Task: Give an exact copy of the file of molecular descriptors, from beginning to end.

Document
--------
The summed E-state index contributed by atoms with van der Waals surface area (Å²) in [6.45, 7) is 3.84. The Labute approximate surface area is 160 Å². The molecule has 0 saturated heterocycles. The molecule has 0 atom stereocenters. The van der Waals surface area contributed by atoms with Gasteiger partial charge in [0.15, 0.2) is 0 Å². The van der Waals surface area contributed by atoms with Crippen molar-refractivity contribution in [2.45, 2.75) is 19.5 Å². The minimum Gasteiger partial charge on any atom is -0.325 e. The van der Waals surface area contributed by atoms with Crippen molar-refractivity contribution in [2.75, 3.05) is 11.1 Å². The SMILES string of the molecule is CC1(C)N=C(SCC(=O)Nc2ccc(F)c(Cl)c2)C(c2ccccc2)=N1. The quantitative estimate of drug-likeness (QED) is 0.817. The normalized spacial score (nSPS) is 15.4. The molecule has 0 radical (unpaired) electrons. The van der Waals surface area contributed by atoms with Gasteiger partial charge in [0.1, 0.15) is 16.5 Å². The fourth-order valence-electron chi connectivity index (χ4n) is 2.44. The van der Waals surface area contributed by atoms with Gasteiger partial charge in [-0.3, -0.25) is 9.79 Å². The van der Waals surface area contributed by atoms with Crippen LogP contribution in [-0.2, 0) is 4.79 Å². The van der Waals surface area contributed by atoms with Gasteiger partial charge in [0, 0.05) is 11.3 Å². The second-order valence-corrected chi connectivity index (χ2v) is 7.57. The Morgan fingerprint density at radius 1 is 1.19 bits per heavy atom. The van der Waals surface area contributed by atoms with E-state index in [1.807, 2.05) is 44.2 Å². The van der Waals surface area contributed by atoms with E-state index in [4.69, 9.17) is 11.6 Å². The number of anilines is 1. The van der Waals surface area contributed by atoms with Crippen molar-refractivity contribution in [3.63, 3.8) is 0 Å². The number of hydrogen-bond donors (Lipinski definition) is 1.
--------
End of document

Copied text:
The summed E-state index contributed by atoms with van der Waals surface area (Å²) in [6.45, 7) is 3.84. The Labute approximate surface area is 160 Å². The molecule has 0 saturated heterocycles. The molecule has 0 atom stereocenters. The van der Waals surface area contributed by atoms with Gasteiger partial charge in [0.15, 0.2) is 0 Å². The van der Waals surface area contributed by atoms with Crippen molar-refractivity contribution in [2.45, 2.75) is 19.5 Å². The minimum Gasteiger partial charge on any atom is -0.325 e. The van der Waals surface area contributed by atoms with Crippen molar-refractivity contribution in [2.75, 3.05) is 11.1 Å². The SMILES string of the molecule is CC1(C)N=C(SCC(=O)Nc2ccc(F)c(Cl)c2)C(c2ccccc2)=N1. The quantitative estimate of drug-likeness (QED) is 0.817. The normalized spacial score (nSPS) is 15.4. The molecule has 0 radical (unpaired) electrons. The van der Waals surface area contributed by atoms with Gasteiger partial charge in [0.1, 0.15) is 16.5 Å². The fourth-order valence-electron chi connectivity index (χ4n) is 2.44. The van der Waals surface area contributed by atoms with Gasteiger partial charge in [-0.3, -0.25) is 9.79 Å². The van der Waals surface area contributed by atoms with Crippen LogP contribution in [-0.2, 0) is 4.79 Å². The van der Waals surface area contributed by atoms with Gasteiger partial charge in [0, 0.05) is 11.3 Å². The second-order valence-corrected chi connectivity index (χ2v) is 7.57. The Morgan fingerprint density at radius 1 is 1.19 bits per heavy atom. The van der Waals surface area contributed by atoms with E-state index in [1.807, 2.05) is 44.2 Å². The van der Waals surface area contributed by atoms with E-state index in [4.69, 9.17) is 11.6 Å². The number of anilines is 1. The van der Waals surface area contributed by atoms with Crippen molar-refractivity contribution in [3.63, 3.8) is 0 Å². The number of hydrogen-bond donors (Lipinski definition) is 1.